Millefeuille in the Mountains of Zermatt
I still remember meeting Markus Mennig back in 2003 in New York City. He was one in a group of friends who went to the École Hôtelière de Lausanne, and I was simply fascinated when he told me he was from Zermatt. Little did I know then that not only would I be living in Switzerland myself one day, but I’d be eating at his family’s restaurant too. More importantly, after 8 years of hearing about it, I finally tasted their famous millefeuille…
It was a peaceful morning spent on the car-free streets of Zermatt, save a mini electric car or two, making a delivery to a bakery or escorting guests to and from one of the many posh hotels. The excitement of turning a corner and spotting the Matterhorn, its peak often hiding behind the fog, never waned. (Nor does the excitement of discovering a new chocolate shop.) Yet we left the village – and its countless dark wood chalets, flower boxes and alphorn players – behind, and hopped on a cable car up to Furi.
Zermatt has been called “the mountain restaurant capital of the Alps” and even of the world. With almost 40 restaurants at altitudes normally reserved for ski poles rather than forks and knives, it makes for a whole new culinary experience. Don’t be confused though when one of the most well-known is named Zum See, “See” meaning lake in German. Some say the area used to be a swamp with a lake; others say it was a rest stop for people on their way to the Schwarzsee (Black Lake). Whether that’s fact or fiction, it still is a perfect break for those on the many hiking and ski trails in the area.
Almost like its own quaint mini Swiss village, Zum See is a cluster of chalets built over 350 years ago that sit in a hamlet above Zermatt. Markus fills his tractor (above right) with fresh ingredients and rides up to the restaurant every morning during the summer season. Just before the summer is over, he’ll lug up two tons of potatoes to fill the cellar, lasting only until the end of February, when the daily mode of transportation becomes a snowmobile. Most of those potatoes become his father’s crisp Rösti (which I had for lunch, served with chanterelle mushrooms, below). At a mountain restaurant, accessible by either skis or hiking boots, I wasn’t surprised to see Rösti, air-dried beef and veal. But octopus carpaccio ? Divine. As was the lamb filet with a Provençale crust. All served with Valais rye bread from Bäckerei Biner, which as Marion says, “is the best rye bread in town.”
Max Mennig, Markus’ father, works in what could be one of the smallest professional kitchens ever, turning out what he calls “honest cuisine with the freshest ingredients,” his Mediterranean-inspired cuisine with traditional Swiss roots earning him 14 Gault Millau points (prestigious French restaurant guide). He and his wife Greti have been running the restaurant for 27 years, and in 2005, Markus and his wife Marion (whom you met here) joined the team. You’ll probably spot Markus in a baseball cap, running from table to table, making sure everyone is seated, served, happy and full. It’s not rare that the pace of Zum See at lunchtime resembles what Markus and Marion must have experienced during their days in restaurants and catering (Daniel Boulud, Alain Ducasse) in New York City.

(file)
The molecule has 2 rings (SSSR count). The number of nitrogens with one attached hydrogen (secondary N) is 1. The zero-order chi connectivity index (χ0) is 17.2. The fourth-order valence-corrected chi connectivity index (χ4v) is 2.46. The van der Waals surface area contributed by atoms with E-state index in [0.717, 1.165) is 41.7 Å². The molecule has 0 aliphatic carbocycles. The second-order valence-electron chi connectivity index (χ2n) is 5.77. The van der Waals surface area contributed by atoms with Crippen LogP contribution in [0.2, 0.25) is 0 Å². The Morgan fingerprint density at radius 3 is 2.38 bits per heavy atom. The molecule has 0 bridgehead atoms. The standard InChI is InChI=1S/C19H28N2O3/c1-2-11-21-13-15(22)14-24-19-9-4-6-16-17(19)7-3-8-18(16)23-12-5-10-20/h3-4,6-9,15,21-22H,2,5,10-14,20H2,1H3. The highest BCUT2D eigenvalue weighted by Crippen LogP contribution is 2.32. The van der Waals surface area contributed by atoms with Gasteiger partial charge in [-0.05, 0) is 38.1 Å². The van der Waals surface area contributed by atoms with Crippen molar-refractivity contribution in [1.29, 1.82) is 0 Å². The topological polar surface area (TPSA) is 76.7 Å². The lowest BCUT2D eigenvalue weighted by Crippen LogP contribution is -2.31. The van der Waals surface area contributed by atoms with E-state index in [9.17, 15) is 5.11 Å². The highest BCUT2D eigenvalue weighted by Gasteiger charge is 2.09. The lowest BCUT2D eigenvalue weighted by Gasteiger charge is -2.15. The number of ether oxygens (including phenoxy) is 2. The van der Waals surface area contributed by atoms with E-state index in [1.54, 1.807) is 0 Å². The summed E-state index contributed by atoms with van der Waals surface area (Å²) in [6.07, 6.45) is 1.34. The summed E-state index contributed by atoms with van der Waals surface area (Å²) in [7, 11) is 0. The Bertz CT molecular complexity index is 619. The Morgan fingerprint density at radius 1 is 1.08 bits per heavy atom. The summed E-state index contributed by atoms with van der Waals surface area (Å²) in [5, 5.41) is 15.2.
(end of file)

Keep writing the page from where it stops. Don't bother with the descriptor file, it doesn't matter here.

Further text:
Aside from seeing friends, the breathtaking views, the picture perfect chalet atmosphere and the gourmet cuisine… I would still rave about this restaurant for the desserts alone. Within minutes of exchanging hellos and triple air kisses with the Mennigs, I had my eye on the dessert spread, conveniently located right next to our table on the outdoor terrace. A perfectly spherical, mysteriously tempting dome turned out to be rhubarb meringue pie. Rhubarb meringue pie ! I watched slices disappear out of the corner of my eye, nervous there would be none left by the time we finished our appetizers.
“Don’t worry, there’s another two whole ones,” Max reassured me. Relief set in, but I continued to eye plates and plates of that tall rhubarb meringue pie with homemade cinnamon ice cream go off to tables scattered among the grounds of Zum See, along with apple strudel and Valais apricot tart. Not to mention countless plates of millefeuille that kept flying out of the kitchen.
Last but certainly not least, the millefeuille. Napoleon, cream slice, Crèmeschnitte… However you call it, it’s Zum See’s most popular dessert all year round, on the menu for 25 years. When people call ahead to make reservations, some even try to reserve a piece. We had the summer version, made to order with two large squares of thick yet delicate puff pastry, sandwiched with a light diplomat cream (pastry cream + whipped cream) and fresh berries.
But I’m still waiting to taste the original, classic version — an oversize, flat, rectangular pastry whose 15 slices go fast. It’s not uncommon for them to go through 90 pieces a day during their busy season, and that number has even gone up to 115. Markus has clearly shared his words of wisdom with his clients, “Everything in moderation including moderation.” I’m ready for my next visit to Zum See, perhaps that time showing up with ski poles, red cheeks and an appetite. än güatä !
Restaurant Zum See
Max & Greti Mennig
summer season: end of June to beginning of October
winter season: mid-December to mid-April
noon to 5:00pm